The settings we will use are listed below:

 

 

 

 

 

 

 

 

 

 

 

 

 

 

 

 

 

The dual-core came close, but could not keep up with the quad-cores.

Testing:

Call of Juarez

Call of Juarez is a DirectX10 first person shooter set in the Wild West of the late 1800s. The game is inspired in part by the movies of the Wild West genre of the seventies and eighties. The game can be played as both single-player and multiplayer. The game focuses on realistic graphics and gameplay designed to take advantage of the latest video cards on the market.

 

The settings we will use are listed below.

 

 

 

 

 

 

 

 

 

 

 

 

 

 

 

 

Again at the higher resolutions the gap closes.

Testing:

Benchmark: Company of Heroes (Opposing Fronts)

Company of Heroes (Opposing Fronts) is the latest chapter in the Company of Heroes series. The scene is WWII. The mission is Operation Market Garden, the first Allied attempt to break into the Third Reich. Play as the British or Germans. This real-time strategy game is brought to us by Relic Entertainment.

 

Settings:

 

 

 

 

 

 

 

 

 

 

 

 

 

 

 

 

Again, a little behind, but no giving up.

Testing:

3DMark06 is one of the benchmarks that always comes up when a bragging contest is begun. 3DMark06 presents a severe test for many of today's hardware components. Let's see how this setup fares. The settings we will use are listed below.

 

Settings:

 

 

 

 

 

 

 

 

 

 

 

 

 

 

 

 

 

I expected it to be behind, but the gap was closer than I would have guessed. The Athlon X2 is right behind the Phenom X4.

Conclusion:

So, that was a wealth of information wasn't it? What can we say about the AMD Athlon X2 7750 processor? Well, the bottom line is it does what it is designed to do. This not a high end processor, nor is it meant to be. The Athlon X2 7750 is better suited to the mainstream PC user looking for a bit of a boost from past Athlon X2 processors, or older Intel dual-core processors, but don't expect to do any high-end gaming or intensive application suites with this processor. This CPU is great for those who casually use their PC for internet, email, slight multi-tasking, or as a small business workstation. This would also be perfect for an HTPC setup where the video card does the encoding and decoding instead of the processor. In essence, the AMD Athlon X2 shares the same characteristics as the Phenom X4 series with half of the cores, which makes you wonder if this is actually the case.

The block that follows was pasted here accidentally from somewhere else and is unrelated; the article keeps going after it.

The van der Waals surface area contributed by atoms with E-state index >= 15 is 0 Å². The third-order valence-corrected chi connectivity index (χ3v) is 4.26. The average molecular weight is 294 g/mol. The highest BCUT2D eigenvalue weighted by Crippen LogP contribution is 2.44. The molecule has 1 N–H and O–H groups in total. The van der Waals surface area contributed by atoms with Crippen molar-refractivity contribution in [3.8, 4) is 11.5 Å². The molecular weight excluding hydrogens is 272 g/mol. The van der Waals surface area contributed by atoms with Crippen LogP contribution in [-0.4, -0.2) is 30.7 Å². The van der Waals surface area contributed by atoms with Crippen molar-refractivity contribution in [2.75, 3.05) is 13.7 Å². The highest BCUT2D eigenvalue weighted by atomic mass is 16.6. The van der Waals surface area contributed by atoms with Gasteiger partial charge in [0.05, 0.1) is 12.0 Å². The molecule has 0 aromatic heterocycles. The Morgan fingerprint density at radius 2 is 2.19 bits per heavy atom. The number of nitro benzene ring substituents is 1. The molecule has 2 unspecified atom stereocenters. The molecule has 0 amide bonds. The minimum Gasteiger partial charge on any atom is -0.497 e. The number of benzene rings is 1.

As for overclocking, I did not get as much headroom from the Athlon X2 as I have with its quad-core counterpart, the Phenom X4 9850. With the Athlon X2, I was only able to get a 477MHz increase, whereas the Phenom X4 9850 I am able to get 700MHz+. This processor does have the unlocked "Black Edition" multiplier, however it does not like anything more that 15.5x stable, or any more than 205MHz as a bus speed. I even threw over 1.5 volts at it briefly, and still would not go any higher. Overall, this is a decent processor for those looking for a casual workstation computer, but if you are a hardcore enthusiast like the majority of readers looking at this review, you would be well off waiting for a faster quad-core CPU from Intel or AMD. I would even suggest waiting to see what the Phenom II brings us at CES 2009.

 

Pros:

 

Cons: